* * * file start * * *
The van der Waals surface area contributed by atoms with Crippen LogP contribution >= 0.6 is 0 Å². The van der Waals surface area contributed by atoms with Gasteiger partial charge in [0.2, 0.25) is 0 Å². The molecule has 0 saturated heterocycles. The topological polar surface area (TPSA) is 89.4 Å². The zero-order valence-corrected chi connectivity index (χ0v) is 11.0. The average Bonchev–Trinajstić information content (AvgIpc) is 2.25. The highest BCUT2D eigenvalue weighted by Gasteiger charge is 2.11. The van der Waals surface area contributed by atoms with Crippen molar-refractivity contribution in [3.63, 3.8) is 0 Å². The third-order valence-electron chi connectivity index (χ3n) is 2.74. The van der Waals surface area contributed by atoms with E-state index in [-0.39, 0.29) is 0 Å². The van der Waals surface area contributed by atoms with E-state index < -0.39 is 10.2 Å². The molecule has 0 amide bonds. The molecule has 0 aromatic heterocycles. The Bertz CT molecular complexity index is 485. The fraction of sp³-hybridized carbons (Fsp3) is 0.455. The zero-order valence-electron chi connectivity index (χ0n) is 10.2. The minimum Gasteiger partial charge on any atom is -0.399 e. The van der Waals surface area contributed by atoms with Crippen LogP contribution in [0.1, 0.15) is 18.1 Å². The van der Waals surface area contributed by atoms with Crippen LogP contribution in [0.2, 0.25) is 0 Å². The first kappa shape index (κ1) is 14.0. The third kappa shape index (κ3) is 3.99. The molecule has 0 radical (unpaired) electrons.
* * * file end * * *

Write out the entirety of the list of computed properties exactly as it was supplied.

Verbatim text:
The van der Waals surface area contributed by atoms with Crippen LogP contribution >= 0.6 is 0 Å². The van der Waals surface area contributed by atoms with Gasteiger partial charge in [0.2, 0.25) is 0 Å². The molecule has 0 saturated heterocycles. The topological polar surface area (TPSA) is 89.4 Å². The zero-order valence-corrected chi connectivity index (χ0v) is 11.0. The average Bonchev–Trinajstić information content (AvgIpc) is 2.25. The highest BCUT2D eigenvalue weighted by Gasteiger charge is 2.11. The van der Waals surface area contributed by atoms with Crippen molar-refractivity contribution in [3.63, 3.8) is 0 Å². The third-order valence-electron chi connectivity index (χ3n) is 2.74. The van der Waals surface area contributed by atoms with E-state index in [-0.39, 0.29) is 0 Å². The van der Waals surface area contributed by atoms with E-state index < -0.39 is 10.2 Å². The molecule has 0 amide bonds. The molecule has 0 aromatic heterocycles. The Bertz CT molecular complexity index is 485. The fraction of sp³-hybridized carbons (Fsp3) is 0.455. The zero-order valence-electron chi connectivity index (χ0n) is 10.2. The minimum Gasteiger partial charge on any atom is -0.399 e. The van der Waals surface area contributed by atoms with Crippen LogP contribution in [0.1, 0.15) is 18.1 Å². The van der Waals surface area contributed by atoms with Crippen LogP contribution in [0.2, 0.25) is 0 Å². The first kappa shape index (κ1) is 14.0. The third kappa shape index (κ3) is 3.99. The molecule has 0 radical (unpaired) electrons.